Our country has enormous potential and a few very large problems. You know what they are as well as I do. You know we have too much crime and violence. You know we have major pressures on the family and the community in our country. What you may or may not know is that underlying a lot of this is the fact that more than half the people in this country today are working a longer work week than they were 10 years ago for the same or lower wages. And the reason is we have not created in this country the kind of education and training programs we need to adapt to a global economy, where everybody's earnings are to some extent conditioned on the pressures being put on us from around the world, and where everybody's earnings more and more depend upon not only what they know, but what they are capable of learning.

In the last 15 years, for example, earnings for high school dropouts in the work force have dropped at breathtaking rates. They're about 25 percent lower than they were 15 years ago. Earnings for high school graduates are not down that much, but they're also down significantly.

The only people for whom earnings have increased in the last 15 years are people who get out of high school with usable skills and have at least some kind of education and training for about two years after high school. It can be in the work place; it could be in the service; it could be in a community college; it can be in a college, but you have to create this sense of ongoing upgrading of the skills if we're going to grow the middle class and shrink the underclass in this country. If we could do that, a lot of our other problems would be smaller. (Applause.)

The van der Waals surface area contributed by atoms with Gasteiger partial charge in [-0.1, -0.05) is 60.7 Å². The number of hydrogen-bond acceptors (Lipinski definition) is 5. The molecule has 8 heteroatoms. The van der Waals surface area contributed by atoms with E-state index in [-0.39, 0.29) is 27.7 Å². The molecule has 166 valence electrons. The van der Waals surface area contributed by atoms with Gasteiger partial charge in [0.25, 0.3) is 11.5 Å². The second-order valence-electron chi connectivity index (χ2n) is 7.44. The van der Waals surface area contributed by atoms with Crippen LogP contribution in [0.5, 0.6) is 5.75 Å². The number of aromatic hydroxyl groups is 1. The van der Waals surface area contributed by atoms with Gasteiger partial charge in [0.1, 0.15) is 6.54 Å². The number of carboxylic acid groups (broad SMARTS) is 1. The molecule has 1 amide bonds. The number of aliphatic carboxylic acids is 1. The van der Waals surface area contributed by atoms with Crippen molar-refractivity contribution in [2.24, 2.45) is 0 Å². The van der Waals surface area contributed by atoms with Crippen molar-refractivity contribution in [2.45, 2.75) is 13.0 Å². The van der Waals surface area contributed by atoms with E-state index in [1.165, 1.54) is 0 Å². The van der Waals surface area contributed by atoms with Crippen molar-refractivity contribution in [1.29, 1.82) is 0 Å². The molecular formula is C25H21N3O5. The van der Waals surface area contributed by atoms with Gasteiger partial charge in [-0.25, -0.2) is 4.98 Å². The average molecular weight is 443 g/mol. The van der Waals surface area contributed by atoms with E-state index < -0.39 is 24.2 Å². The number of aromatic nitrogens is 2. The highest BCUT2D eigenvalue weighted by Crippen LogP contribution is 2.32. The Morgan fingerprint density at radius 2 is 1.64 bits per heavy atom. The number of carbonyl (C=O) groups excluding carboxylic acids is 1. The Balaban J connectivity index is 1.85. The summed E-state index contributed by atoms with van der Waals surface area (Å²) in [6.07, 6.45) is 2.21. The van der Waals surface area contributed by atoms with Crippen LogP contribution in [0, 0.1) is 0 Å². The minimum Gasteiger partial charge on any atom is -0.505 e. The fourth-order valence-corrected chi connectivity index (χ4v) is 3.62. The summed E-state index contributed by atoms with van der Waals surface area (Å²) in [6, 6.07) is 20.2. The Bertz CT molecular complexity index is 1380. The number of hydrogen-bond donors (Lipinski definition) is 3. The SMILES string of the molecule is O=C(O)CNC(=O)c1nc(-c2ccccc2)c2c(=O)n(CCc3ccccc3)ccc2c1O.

I want to emphasize again that this has been a bipartisan effort, which perhaps ought more properly to be a nonpartisan effort. After all, in the post-Cold War era, there are certain things that are critical to the American Dream -- growing the middle class and shrinking the underclass and giving people the chance to help themselves is clearly that. We ought to have partisan differences over how best to achieve that goal, but we ought to be committed to that goal. And if you're committed to a goal, very often you wind up agreeing on the details.